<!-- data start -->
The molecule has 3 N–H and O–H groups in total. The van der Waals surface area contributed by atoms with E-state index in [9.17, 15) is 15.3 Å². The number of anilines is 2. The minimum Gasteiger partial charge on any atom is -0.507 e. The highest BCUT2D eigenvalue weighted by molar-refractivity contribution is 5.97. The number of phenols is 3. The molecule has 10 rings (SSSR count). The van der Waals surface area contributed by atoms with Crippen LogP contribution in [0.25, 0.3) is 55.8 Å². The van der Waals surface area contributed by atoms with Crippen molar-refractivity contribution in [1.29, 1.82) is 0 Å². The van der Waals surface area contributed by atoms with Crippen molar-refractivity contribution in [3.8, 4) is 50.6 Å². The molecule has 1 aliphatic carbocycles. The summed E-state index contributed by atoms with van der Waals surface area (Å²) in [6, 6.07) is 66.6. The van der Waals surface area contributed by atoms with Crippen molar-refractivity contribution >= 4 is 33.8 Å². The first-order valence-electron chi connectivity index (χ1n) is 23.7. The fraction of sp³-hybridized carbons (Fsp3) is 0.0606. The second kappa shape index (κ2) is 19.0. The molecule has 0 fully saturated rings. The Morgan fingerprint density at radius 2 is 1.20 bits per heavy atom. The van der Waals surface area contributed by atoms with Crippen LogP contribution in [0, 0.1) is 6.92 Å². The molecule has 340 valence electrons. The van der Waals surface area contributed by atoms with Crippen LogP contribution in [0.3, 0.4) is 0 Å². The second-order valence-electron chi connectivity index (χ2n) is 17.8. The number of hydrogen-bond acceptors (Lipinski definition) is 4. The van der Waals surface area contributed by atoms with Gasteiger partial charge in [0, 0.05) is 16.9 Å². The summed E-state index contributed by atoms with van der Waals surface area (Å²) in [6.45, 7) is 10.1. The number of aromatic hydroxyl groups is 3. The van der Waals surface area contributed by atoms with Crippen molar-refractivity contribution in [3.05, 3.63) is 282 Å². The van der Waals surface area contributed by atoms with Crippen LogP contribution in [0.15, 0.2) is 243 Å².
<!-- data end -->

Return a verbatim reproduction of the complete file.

The molecule has 3 N–H and O–H groups in total. The van der Waals surface area contributed by atoms with E-state index in [9.17, 15) is 15.3 Å². The number of anilines is 2. The minimum Gasteiger partial charge on any atom is -0.507 e. The highest BCUT2D eigenvalue weighted by molar-refractivity contribution is 5.97. The number of phenols is 3. The molecule has 10 rings (SSSR count). The van der Waals surface area contributed by atoms with Crippen LogP contribution in [0.25, 0.3) is 55.8 Å². The van der Waals surface area contributed by atoms with Crippen molar-refractivity contribution in [1.29, 1.82) is 0 Å². The van der Waals surface area contributed by atoms with Crippen molar-refractivity contribution in [3.8, 4) is 50.6 Å². The molecule has 1 aliphatic carbocycles. The summed E-state index contributed by atoms with van der Waals surface area (Å²) in [6, 6.07) is 66.6. The van der Waals surface area contributed by atoms with Crippen molar-refractivity contribution >= 4 is 33.8 Å². The first-order valence-electron chi connectivity index (χ1n) is 23.7. The fraction of sp³-hybridized carbons (Fsp3) is 0.0606. The second kappa shape index (κ2) is 19.0. The molecule has 0 fully saturated rings. The Morgan fingerprint density at radius 2 is 1.20 bits per heavy atom. The van der Waals surface area contributed by atoms with Crippen LogP contribution in [0, 0.1) is 6.92 Å². The molecule has 340 valence electrons. The van der Waals surface area contributed by atoms with Crippen LogP contribution in [0.3, 0.4) is 0 Å². The second-order valence-electron chi connectivity index (χ2n) is 17.8. The number of hydrogen-bond acceptors (Lipinski definition) is 4. The van der Waals surface area contributed by atoms with Gasteiger partial charge in [0, 0.05) is 16.9 Å². The summed E-state index contributed by atoms with van der Waals surface area (Å²) in [6.45, 7) is 10.1. The number of aromatic hydroxyl groups is 3. The van der Waals surface area contributed by atoms with Crippen molar-refractivity contribution in [3.05, 3.63) is 282 Å². The van der Waals surface area contributed by atoms with Crippen LogP contribution in [0.15, 0.2) is 243 Å².